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08 Dec 2013, 8:07 pm

markb wrote:
A common question i get asked a lot on the Aspergers Test Site is how to get someone that is in denial that they may have Asperger's Syndrome.


How to "get them"? What does that mean?

Get them to DO something?

Do what?

Admit they might have it?

To get a diagnosis?

What?



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09 Dec 2013, 11:50 am

I honestly don't understand fnord's or tall-p's vehemence towards people who would suggest they might have autism. The sad thing is that I feel like I -should- understand because of seeing other people get just as upset with someone telling them 'you might have x', where x is a mental condition/illness/problem of some sort.
Is it upsetting because you're assuming you know more about the individual than they do? Surely that might be a possibility if they are so bad at socializing that they don't know they're bad at it. Or is it the negative stigma attached to it, even though you yourself don't attach something negative to it?
For instance, my sister's a very prickly person who had blatantly gone through serious mental distress in her life, (crying a lot, never wanting to do anything, cutting herself) but absolutely refused to think that something might be wrong. When family members were to tell her something, even when being told in a non-threatening way, she'd get incredibly, incredibly upset, saying that they don't know anything, that medical professionals don't know anything, etc. Nevermind that the same of the people telling her this themselves had been diagnosed with depression, mania or bi-polar. She wouldn't even listen to me much later when I told her that she had symptoms of celiac disease that mimicked my own, a *known* genetic, hereditary, testable condition, and got upset when I was trying to push her to get the *proper* medical test for it, an intestinal biopsy.
I've insulted people when suggesting they might have a mental illness on forums.

But I still don't GET why this is insulting. Is it because of the negative stigma associated with it? What is it about someone suggesting something about yourself that is so infuriating? Seriously, this is me asking because I want to understand, not me saying in a roundabout way 'you're wrong to get angry when people suggested it, don't be so childish'.

As to people wanting to have autism, it's not that they're perfectly normal and suddenly want to have it. They want an explanation about who they are because they know that they are having problems within their lives, and they want to be able to understand who they are better, and having a diagnosis could give that to them. I would love to be diagnosed with autism, I could probably get disability money then, (I have an extremely shoddy work history, I've nearly given up on being employed) I would feel less pressure to have to socialize, I wouldn't feel so embarrassed when I make a social faux-pas, I could explain my deficits as executive dysfunction due to autism. But I don't have it as far as I know, (even though I might have it) and so instead I'm simply a lazy person who's given into their problems instead of conquering or working through them. I used to at least be depressed so I could blame my other problems on that, (I shouldn't say that as a good thing, it was horrible not wanting to live, but at least there was an excuse hiding there), but I want to keep on living. Instead I'm just selfish and lazy, negative things, bad things. Autism isn't bad.


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Raziel
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09 Dec 2013, 12:31 pm

cavernio wrote:
I honestly don't understand fnord's or tall-p's vehemence towards people who would suggest they might have autism. The sad thing is that I feel like I -should- understand because of seeing other people get just as upset with someone telling them 'you might have x', where x is a mental condition/illness/problem of some sort.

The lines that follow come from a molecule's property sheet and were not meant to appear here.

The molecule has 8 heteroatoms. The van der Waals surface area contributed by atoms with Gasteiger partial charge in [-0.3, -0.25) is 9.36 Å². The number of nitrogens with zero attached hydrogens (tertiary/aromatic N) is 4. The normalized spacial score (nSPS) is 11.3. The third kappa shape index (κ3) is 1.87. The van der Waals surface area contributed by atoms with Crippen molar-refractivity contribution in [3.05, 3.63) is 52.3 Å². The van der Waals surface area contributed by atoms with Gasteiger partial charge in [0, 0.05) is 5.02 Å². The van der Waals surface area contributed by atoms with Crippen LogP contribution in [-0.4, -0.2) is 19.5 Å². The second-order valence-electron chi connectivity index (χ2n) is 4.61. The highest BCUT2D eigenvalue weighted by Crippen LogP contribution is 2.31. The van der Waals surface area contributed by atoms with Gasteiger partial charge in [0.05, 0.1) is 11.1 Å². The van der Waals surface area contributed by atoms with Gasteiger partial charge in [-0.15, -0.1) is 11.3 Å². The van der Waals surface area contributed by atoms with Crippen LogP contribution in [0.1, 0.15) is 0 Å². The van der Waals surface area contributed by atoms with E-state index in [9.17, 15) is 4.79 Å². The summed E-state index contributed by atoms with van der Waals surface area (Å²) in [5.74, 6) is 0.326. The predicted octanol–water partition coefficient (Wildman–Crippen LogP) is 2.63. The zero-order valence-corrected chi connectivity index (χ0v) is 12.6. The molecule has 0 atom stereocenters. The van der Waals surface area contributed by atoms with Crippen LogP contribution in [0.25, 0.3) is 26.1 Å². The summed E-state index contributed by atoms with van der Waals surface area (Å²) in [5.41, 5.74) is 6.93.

I once did that, very I was very sure. There was a father with his 12 year old son and the son behaved severely autistic. So I asked the father of the boy, eventhough I've nver seen him befor and so I found out that the son was actually diagnosed and had a conversion for like one or two hours. :)

So of course sometimes it can get really annoying if ppl get asked questions very often, but how do you wanna find out if a person has a diagnosis or not if you don't just simply ask? :?
... I mean noone has to tell ... even if ppl ask, but I would have wished someone would have told me a bit earlyer a few things, but in the western society ppl usually don't do that. I met a guy who is from an Arab country and told me that he found it very strange when he is on a bus and ppl just look at each other without saying a single sentence and he found that's awfull. 8O
So in different cultures, ppl think differently and actually I heard it several times that autistics behave like from a "wrong planet", but I've the feeling that they also adjust to their cultural environment, eventhough not in such a strong way as NTs do.


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09 Dec 2013, 12:33 pm

cavernio wrote:
I honestly don't understand fnord's or tall-p's vehemence towards people who would suggest they might have autism. The sad thing is that I feel like I -should- understand because of seeing other people get just as upset with someone telling them 'you might have x', where x is a mental condition/illness/problem of some sort.


I once did that, very I was very sure. There was a father with his 12 year old son and the son behaved severely autistic. So I asked the father of the boy, eventhough I've nver seen him befor and so I found out that the son was actually diagnosed and had a conversion for like one or two hours. :)

So of course sometimes it can get really annoying if ppl get asked questions very often, but how do you wanna find out if a person has a diagnosis or not if you don't just simply ask? :?
... I mean noone has to tell ... even if ppl ask, but I would have wished someone would have told me a bit earlyer a few things, but in the western society ppl usually don't do that. I met a guy who is from an Arab country and told me that he found it very strange when he is on a bus and ppl just look at each other without saying a single sentence and he found that's awfull. 8O
So in different cultures, ppl think differently and actually I heard it several times that autistics behave like from a "wrong planet", but I've the feeling that they also adjust to their cultural environment, eventhough not in such a strong way as NTs do.